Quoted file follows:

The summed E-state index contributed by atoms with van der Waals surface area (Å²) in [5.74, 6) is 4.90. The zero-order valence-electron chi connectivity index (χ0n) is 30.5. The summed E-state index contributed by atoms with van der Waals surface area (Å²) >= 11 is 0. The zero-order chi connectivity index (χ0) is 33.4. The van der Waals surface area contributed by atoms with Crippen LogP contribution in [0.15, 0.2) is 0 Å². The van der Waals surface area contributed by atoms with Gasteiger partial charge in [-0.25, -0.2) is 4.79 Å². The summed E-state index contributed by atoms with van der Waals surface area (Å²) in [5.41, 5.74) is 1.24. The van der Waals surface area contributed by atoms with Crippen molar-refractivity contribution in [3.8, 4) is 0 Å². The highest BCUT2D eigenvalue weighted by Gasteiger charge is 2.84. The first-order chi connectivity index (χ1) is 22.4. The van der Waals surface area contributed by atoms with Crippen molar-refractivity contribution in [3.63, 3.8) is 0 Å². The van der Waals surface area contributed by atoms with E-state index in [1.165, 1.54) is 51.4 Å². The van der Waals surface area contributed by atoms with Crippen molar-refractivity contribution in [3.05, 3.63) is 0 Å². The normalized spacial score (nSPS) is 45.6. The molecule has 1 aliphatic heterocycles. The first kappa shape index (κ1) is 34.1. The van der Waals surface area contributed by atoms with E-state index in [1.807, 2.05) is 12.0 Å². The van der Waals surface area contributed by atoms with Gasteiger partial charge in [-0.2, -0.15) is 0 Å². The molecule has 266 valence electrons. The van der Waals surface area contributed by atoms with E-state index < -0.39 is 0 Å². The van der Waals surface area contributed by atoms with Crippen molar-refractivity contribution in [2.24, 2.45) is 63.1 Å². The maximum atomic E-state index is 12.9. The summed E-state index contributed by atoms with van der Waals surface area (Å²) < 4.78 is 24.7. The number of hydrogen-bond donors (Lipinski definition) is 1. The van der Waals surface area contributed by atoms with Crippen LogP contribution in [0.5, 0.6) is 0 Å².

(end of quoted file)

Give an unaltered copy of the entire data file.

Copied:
The summed E-state index contributed by atoms with van der Waals surface area (Å²) in [5.74, 6) is 4.90. The zero-order valence-electron chi connectivity index (χ0n) is 30.5. The summed E-state index contributed by atoms with van der Waals surface area (Å²) >= 11 is 0. The zero-order chi connectivity index (χ0) is 33.4. The van der Waals surface area contributed by atoms with Crippen LogP contribution in [0.15, 0.2) is 0 Å². The van der Waals surface area contributed by atoms with Gasteiger partial charge in [-0.25, -0.2) is 4.79 Å². The summed E-state index contributed by atoms with van der Waals surface area (Å²) in [5.41, 5.74) is 1.24. The van der Waals surface area contributed by atoms with Crippen molar-refractivity contribution in [3.8, 4) is 0 Å². The highest BCUT2D eigenvalue weighted by Gasteiger charge is 2.84. The first-order chi connectivity index (χ1) is 22.4. The van der Waals surface area contributed by atoms with Crippen molar-refractivity contribution in [3.63, 3.8) is 0 Å². The van der Waals surface area contributed by atoms with E-state index in [1.165, 1.54) is 51.4 Å². The van der Waals surface area contributed by atoms with Crippen molar-refractivity contribution in [3.05, 3.63) is 0 Å². The normalized spacial score (nSPS) is 45.6. The molecule has 1 aliphatic heterocycles. The first kappa shape index (κ1) is 34.1. The van der Waals surface area contributed by atoms with E-state index in [1.807, 2.05) is 12.0 Å². The van der Waals surface area contributed by atoms with Gasteiger partial charge in [-0.2, -0.15) is 0 Å². The molecule has 266 valence electrons. The van der Waals surface area contributed by atoms with E-state index < -0.39 is 0 Å². The van der Waals surface area contributed by atoms with Crippen molar-refractivity contribution in [2.24, 2.45) is 63.1 Å². The maximum atomic E-state index is 12.9. The summed E-state index contributed by atoms with van der Waals surface area (Å²) < 4.78 is 24.7. The number of hydrogen-bond donors (Lipinski definition) is 1. The van der Waals surface area contributed by atoms with Crippen LogP contribution in [0.5, 0.6) is 0 Å².